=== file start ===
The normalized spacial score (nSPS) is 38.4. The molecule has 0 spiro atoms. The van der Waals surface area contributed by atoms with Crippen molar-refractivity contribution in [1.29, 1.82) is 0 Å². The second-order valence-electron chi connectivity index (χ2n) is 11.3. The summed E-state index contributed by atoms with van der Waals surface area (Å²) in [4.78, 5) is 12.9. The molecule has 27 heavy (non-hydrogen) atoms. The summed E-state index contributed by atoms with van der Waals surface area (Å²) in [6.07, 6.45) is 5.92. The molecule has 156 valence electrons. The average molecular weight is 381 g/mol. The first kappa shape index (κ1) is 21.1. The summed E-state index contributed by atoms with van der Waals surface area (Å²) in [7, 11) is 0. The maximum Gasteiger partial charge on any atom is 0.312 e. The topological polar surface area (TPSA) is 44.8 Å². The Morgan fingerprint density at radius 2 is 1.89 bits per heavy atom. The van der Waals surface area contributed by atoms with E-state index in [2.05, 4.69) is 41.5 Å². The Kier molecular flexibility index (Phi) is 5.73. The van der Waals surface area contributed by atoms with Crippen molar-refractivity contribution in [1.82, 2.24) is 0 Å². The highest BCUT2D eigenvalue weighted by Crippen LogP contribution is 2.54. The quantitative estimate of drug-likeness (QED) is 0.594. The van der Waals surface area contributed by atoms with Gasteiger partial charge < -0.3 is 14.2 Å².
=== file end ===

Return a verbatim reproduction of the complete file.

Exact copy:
The normalized spacial score (nSPS) is 38.4. The molecule has 0 spiro atoms. The van der Waals surface area contributed by atoms with Crippen molar-refractivity contribution in [1.29, 1.82) is 0 Å². The second-order valence-electron chi connectivity index (χ2n) is 11.3. The summed E-state index contributed by atoms with van der Waals surface area (Å²) in [4.78, 5) is 12.9. The molecule has 27 heavy (non-hydrogen) atoms. The summed E-state index contributed by atoms with van der Waals surface area (Å²) in [6.07, 6.45) is 5.92. The molecule has 156 valence electrons. The average molecular weight is 381 g/mol. The first kappa shape index (κ1) is 21.1. The summed E-state index contributed by atoms with van der Waals surface area (Å²) in [7, 11) is 0. The maximum Gasteiger partial charge on any atom is 0.312 e. The topological polar surface area (TPSA) is 44.8 Å². The Morgan fingerprint density at radius 2 is 1.89 bits per heavy atom. The van der Waals surface area contributed by atoms with E-state index in [2.05, 4.69) is 41.5 Å². The Kier molecular flexibility index (Phi) is 5.73. The van der Waals surface area contributed by atoms with Crippen molar-refractivity contribution in [1.82, 2.24) is 0 Å². The highest BCUT2D eigenvalue weighted by Crippen LogP contribution is 2.54. The quantitative estimate of drug-likeness (QED) is 0.594. The van der Waals surface area contributed by atoms with Gasteiger partial charge < -0.3 is 14.2 Å².